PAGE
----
In May 2014, the IRS drove the point home that it will work toward implementing certain policy directives included in the Affordable Care Act (ACA) by the enforcement of certain provisions of the ACA with violations thereof resulting in stiff penalties. Employers would do well to pay close attention to these rules for reimbursing employees for ACA health plans.
Previously, in September 2013, the IRS issued guidance in the form of Notice 2013-54 that provided that certain employer payment plans would not meet the requirements of the ACA’s “market reforms.” Under the ACA market reforms, plans where the employer does not establish health insurance for employees but reimburses the employees for individual coverage obtained in another qualified health plan or in an exchange would be considered an “employer payment plan” if pre-tax dollars were used to pay the premiums. These plans, considered under the ACA to be a group health plan by definition, would violate the market reform requirement that there be no annual limit for essential health benefits and, in addition, would not meet the requirement that the plan provide certain preventive care without cost sharing.
If after-tax dollars were used to pay premiums, such would not be considered an employer payment plan and subject to the Affordable Care Act prohibition. [Updated! See the article addressing recent DOL guidance here indicating after-tax amounts to also be prohibited.]
In May 2014, in order to further reinforce the IRS’s distaste for an employer’s use of pre-tax dollars to help fund an employee’s purchase of individual insurance on the exchanges or through other group health plans, the IRS issued FAQ on the subject. It can be found here. The FAQ reads as follows:
“Q1. What are the consequences to the employer if the employer does not establish a health insurance plan for its own employees, but reimburses those employees for premiums they pay for health insurance (either through a qualified health plan in the Marketplace or outside the Marketplace)?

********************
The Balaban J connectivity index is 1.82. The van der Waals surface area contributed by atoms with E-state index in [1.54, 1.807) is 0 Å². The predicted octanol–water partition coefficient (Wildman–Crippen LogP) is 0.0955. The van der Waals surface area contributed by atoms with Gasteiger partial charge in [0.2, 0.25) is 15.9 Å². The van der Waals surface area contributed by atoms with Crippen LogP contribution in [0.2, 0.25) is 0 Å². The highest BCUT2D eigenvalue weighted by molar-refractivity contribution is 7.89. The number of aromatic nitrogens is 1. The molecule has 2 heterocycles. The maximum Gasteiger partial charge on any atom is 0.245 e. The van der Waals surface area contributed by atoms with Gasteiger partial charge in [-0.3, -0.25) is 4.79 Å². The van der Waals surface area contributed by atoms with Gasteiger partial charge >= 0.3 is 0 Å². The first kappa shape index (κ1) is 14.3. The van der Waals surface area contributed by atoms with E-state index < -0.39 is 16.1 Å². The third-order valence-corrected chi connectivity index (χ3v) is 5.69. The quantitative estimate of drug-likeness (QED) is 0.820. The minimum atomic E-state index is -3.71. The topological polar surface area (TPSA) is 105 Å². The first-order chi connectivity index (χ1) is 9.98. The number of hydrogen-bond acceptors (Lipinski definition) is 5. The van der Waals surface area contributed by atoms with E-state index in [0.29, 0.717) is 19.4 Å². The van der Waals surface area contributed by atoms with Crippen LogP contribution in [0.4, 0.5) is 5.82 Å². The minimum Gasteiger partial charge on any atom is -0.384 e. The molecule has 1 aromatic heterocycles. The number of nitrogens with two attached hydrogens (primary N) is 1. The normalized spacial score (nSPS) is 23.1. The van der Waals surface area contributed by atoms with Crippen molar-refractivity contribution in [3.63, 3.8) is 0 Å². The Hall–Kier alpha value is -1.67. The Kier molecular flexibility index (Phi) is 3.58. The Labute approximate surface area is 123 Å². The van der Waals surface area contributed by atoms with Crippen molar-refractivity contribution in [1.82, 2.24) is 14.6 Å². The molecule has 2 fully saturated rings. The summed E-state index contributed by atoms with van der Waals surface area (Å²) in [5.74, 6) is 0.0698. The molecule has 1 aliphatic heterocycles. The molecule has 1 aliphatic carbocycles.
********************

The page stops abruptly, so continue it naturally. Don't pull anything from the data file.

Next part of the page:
Under IRS Notice 2013-54, such arrangements are described as employer payment plans. An employer payment plan, as the term is used in this notice, generally does not include an arrangement under which an employee may have an after-tax amount applied toward health coverage or take that amount in cash compensation. As explained in Notice 2013-54, these employer payment plans are considered to be group health plans subject to the market reforms, including the prohibition on annual limits for essential health benefits and the requirement to provide certain preventive care without cost sharing. Notice 2013-54 clarifies that such arrangements cannot be integrated with individual policies to satisfy the market reforms. Consequently, such an arrangement fails to satisfy the market reforms and may be subject to a $100/day excise tax per applicable employee (which is $36,500 per year, per employee) under section 4980D of the Internal Revenue Code.” (emphasis added)
Therefore, if an employer fails to satisfy the Affordable Care Act market reforms by continuing to operate an employer payment plan paying individual premiums with pre-tax dollars, the employer may be subject to the stiff excise tax of up to $100 per day, per employee (potentially $36,500 per year, per employee). [Updated! See the article addressing recent DOL guidance here indicating after-tax amounts to also be prohibited.]
Notice 2013-54 also provided guidance with respect to how the ACA’s market reforms apply to certain other types of group health plans, including health reimbursement arrangements (HRAs) and health flexible spending arrangements (HSAs). In light of the recent guidance regarding employer payment plans, the IRS can be expected to similarly enforce the ACA market reform provisions with respect to these other types of plans as well.